Counterpoint: “X-Men: Apocalypse” Is Better Than You’ve Heard

By Jamie Schiffer

The first round of reviews for “X-Men: Apocalypse” was discouragingly negative, particularly after strong critical receptions for the last two films in the franchise (“X-Men: First Class” and “X-Men: Days Of Future Past”), which really reset the series. But having seen the movie now, I can assure fans of the franchise that it’s not bad. Actually, it’s pretty good. Sure, it might be a little bit more overblown than “First Class” and a little looser with its plot than “Days Of Future Past,” but I’d still count it as one of the better films in the franchise.

“X-Men: Apocalypse,” for those who may not be familiar with the comic plot, tells the story of the world’s first mutant, Apocalypse (Oscar Isaac), being rediscovered after spending millennia underground. He has the power to transfer his consciousness to a new being before dying, and when he does so he gains that new being’s power as his own (if indeed it’s another mutant). Thus, over the course of his immortal life, he’s gained enough abilities to essentially become an all-powerful mutant. When he resurfaces, he immediately embarks on a quest to gather a small mutant army and cleanse (erm, destroy) the Earth to create a better one. And of course, it’s up to the X-Men and the ever-reconciling frenemies Charles Xavier (James McAvoy) and Eric Lensherr (Michael Fassbender) to save the day.

So what is it that works well in this film? I’ll just go point-by-point.

To begin with, the leads are terrific. McAvoy has gotten the role of Professor X down to a science, and at this point there’s just something immensely satisfying about his calm, wise leadership of the X-Men academy he so desperately wants to lead. Jennifer Lawrence (Mystique), whose possible departure from the franchise has been a distracting rumor (by no fault of her own), does a subtly skillful job of once again portraying her character’s inner struggle between Xavier’s peace and Lensherr’s war. And Fassbender may just deliver the finest acting performance we’ve yet seen in a superhero movie, beginning the film living as a normal man but ultimately being pulled back into the struggle for mutant freedom that always drives him to violence. These three carried an imperfect script, and frankly probably could have carried a worse one.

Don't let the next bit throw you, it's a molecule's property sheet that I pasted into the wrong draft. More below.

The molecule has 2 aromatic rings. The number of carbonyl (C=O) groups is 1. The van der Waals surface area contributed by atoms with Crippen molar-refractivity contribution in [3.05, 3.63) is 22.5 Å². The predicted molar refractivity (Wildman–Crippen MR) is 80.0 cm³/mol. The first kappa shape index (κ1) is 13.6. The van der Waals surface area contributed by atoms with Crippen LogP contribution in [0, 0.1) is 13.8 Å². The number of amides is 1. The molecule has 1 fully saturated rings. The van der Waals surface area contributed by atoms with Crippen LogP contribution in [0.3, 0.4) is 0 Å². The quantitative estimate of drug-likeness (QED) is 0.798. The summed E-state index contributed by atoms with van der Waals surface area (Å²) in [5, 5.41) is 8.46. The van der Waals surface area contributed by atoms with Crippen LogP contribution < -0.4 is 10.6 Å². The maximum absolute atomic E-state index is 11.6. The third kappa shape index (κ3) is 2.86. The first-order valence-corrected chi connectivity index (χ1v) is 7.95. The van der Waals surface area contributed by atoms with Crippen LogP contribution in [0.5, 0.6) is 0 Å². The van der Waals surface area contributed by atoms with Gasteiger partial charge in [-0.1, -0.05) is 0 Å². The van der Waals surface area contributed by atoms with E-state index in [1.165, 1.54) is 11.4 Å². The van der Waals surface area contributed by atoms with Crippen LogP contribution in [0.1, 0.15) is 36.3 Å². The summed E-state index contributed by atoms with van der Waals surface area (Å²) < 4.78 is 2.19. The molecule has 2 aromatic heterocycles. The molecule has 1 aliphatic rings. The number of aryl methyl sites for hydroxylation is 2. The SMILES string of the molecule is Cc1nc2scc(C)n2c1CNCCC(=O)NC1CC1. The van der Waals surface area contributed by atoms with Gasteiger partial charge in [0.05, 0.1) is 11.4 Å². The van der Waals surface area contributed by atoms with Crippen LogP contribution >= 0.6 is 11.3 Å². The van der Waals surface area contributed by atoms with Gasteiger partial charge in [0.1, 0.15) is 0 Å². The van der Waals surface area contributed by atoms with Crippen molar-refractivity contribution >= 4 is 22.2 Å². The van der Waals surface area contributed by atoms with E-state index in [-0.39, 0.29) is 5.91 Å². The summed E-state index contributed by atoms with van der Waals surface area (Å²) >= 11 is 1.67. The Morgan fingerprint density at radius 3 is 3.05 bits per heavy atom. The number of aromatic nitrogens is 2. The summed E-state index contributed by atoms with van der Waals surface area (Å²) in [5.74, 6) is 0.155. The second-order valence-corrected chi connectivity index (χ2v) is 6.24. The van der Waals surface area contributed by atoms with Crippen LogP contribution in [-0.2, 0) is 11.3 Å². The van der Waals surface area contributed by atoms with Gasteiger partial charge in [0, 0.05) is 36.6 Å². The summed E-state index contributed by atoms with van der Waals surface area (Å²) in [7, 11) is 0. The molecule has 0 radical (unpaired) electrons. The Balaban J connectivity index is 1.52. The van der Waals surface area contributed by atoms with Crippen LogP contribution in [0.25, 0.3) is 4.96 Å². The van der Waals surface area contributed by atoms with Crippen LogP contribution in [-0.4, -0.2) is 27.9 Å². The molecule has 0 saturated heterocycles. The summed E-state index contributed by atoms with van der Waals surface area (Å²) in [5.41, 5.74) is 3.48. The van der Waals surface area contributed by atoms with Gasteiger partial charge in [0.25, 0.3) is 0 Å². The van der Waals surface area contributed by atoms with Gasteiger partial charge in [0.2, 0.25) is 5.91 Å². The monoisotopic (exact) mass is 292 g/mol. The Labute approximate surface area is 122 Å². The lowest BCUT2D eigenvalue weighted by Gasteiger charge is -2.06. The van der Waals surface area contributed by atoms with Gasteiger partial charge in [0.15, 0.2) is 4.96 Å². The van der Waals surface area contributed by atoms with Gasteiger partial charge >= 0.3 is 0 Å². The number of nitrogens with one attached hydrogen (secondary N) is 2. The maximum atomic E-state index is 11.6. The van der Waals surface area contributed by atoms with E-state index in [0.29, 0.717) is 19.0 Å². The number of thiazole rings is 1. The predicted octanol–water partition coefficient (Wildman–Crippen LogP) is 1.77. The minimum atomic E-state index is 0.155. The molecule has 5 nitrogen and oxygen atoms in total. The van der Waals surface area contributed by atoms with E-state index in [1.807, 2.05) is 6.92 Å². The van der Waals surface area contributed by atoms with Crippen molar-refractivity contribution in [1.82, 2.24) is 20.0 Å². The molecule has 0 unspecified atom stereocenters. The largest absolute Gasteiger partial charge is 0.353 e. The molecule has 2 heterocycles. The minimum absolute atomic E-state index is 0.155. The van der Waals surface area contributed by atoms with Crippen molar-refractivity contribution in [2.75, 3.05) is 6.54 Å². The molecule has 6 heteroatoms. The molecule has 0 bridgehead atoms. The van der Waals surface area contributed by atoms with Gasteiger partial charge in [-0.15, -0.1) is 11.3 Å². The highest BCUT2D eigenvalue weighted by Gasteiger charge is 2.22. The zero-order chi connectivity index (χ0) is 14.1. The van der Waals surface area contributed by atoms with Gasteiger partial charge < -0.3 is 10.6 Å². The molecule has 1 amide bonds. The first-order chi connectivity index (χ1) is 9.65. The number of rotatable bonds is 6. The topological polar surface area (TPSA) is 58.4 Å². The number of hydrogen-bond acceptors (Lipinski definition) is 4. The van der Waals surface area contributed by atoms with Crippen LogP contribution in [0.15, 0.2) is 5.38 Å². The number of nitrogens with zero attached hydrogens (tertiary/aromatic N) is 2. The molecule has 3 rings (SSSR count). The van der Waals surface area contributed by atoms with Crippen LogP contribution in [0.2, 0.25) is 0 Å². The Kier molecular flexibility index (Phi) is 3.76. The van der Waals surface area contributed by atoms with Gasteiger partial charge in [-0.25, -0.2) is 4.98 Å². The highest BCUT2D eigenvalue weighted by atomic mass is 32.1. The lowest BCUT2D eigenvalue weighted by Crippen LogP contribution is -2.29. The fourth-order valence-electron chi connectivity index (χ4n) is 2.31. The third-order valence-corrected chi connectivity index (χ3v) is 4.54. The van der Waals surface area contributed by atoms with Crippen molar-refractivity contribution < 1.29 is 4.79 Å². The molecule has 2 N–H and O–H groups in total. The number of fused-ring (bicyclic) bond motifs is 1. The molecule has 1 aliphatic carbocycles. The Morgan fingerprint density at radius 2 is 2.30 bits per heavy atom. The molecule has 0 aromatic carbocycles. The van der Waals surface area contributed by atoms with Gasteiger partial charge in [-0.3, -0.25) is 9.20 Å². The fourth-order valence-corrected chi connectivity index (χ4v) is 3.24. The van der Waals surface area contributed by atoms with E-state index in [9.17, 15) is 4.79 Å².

Next, the general character focus finally feels about right. The X-Men films have really jumped around over time incorporating different characters, and it’s sometimes hard to tell who’s meant to be at the center of the story aside from Xavier and Lensherr. Interestingly enough, the best approximation of the gang that’s migrated to the core comes from an arcade slot machine featured among games with characters from other major films and pop-culture events. There we see Hugh Jackman’s Wolverine at the center of a cast of characters who appear as icons on a slot reel including Storm, Beast, Mystique, Cyclops, and of course Xavier and Lensherr.

That’s not to say the slot game foretold the film’s focus, but it is an intriguing combination of characters from years of X-Men films. And it’s largely that group that dominates “Apocalypse,” though Jackman has only a cameo role while Quicksilver (Evan Peters) has a significant role. Altogether, this central group has great chemistry though, and as a result there’s something about “Apocalypse” that just feels complete.

Sticking with characters, Oscar Isaac’s take on Apocalypse is a lot better than it looked in posters and previews. Frankly, he appeared to be an even more robotic and soulless version of Ronan The Accuser from “Guardians Of The Galaxy,” and I do have some issues with his costume. He’s supposed to look at least a little bit like a pharaoh (he was last in ancient Egypt before he rises in the 1980s in this film), but the costume looked oddly robotic. The performance, while stiff, was intentionally so.

For his part, Isaac said he was sure his take on the character wouldn’t be everyone’s favorite, but it was actually a pretty clever version. Isaac moves through the movie with a quiet arrogance and visible disconnect from the modern world; you truly get the feeling that he views humanity as an anthill, and yet something about him seems sad and vulnerable. Isaac’s take seems t
o come from the idea that a god-like being on Earth would be all-powerful but lonely, and it works pretty well—particularly as a contrast to Xavier’s assertion that the X-Men don’t have to be alone.

Finally, it’s also important to note that the elements of this movie that don’t work are largely left in the background. For instance, the portrayal of a somewhat-ridiculous ancient Egypt run by mutants and spells sets a pretty rough tone in the opening five minutes or so, but is quickly left behind in favor of a more modern movie. Olivia Munn’s Psylocke was written in abruptly and lazily but she’s really not on screen much unless she’s joining in a fight filled with more compelling characters. And for each cringeworthy one-liner, there was a genuinely funny line to lend the movie a sense of self-awareness.

None of this is meant to suggest that “X-Men: Apocalypse” is a perfect movie. But it’s probably better than you’ve heard, and in my mind it’s perfectly worthy of the two terrific films that preceded it.

This is a guest review from Jamie Schiffer. The views of the author do not necessarily reflect the views of this website or other content creators.

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